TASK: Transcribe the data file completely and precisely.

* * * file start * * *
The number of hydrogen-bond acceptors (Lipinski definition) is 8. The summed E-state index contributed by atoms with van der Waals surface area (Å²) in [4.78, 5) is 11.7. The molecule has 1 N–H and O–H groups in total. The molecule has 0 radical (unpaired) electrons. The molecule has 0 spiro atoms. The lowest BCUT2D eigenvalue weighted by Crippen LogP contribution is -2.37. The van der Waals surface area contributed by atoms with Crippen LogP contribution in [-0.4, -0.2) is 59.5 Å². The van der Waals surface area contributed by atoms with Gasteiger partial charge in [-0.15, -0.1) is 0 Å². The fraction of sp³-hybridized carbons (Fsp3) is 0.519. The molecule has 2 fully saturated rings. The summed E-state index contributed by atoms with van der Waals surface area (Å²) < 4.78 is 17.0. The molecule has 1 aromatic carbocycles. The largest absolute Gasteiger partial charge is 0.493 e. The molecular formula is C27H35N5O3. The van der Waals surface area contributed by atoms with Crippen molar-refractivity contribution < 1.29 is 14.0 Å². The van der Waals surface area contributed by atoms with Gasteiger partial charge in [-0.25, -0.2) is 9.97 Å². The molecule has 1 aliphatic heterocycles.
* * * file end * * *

The number of hydrogen-bond acceptors (Lipinski definition) is 8. The summed E-state index contributed by atoms with van der Waals surface area (Å²) in [4.78, 5) is 11.7. The molecule has 1 N–H and O–H groups in total. The molecule has 0 radical (unpaired) electrons. The molecule has 0 spiro atoms. The lowest BCUT2D eigenvalue weighted by Crippen LogP contribution is -2.37. The van der Waals surface area contributed by atoms with Crippen LogP contribution in [-0.4, -0.2) is 59.5 Å². The van der Waals surface area contributed by atoms with Gasteiger partial charge in [-0.15, -0.1) is 0 Å². The fraction of sp³-hybridized carbons (Fsp3) is 0.519. The molecule has 2 fully saturated rings. The summed E-state index contributed by atoms with van der Waals surface area (Å²) < 4.78 is 17.0. The molecule has 1 aromatic carbocycles. The largest absolute Gasteiger partial charge is 0.493 e. The molecular formula is C27H35N5O3. The van der Waals surface area contributed by atoms with Crippen molar-refractivity contribution < 1.29 is 14.0 Å². The van der Waals surface area contributed by atoms with Gasteiger partial charge in [-0.25, -0.2) is 9.97 Å². The molecule has 1 aliphatic heterocycles.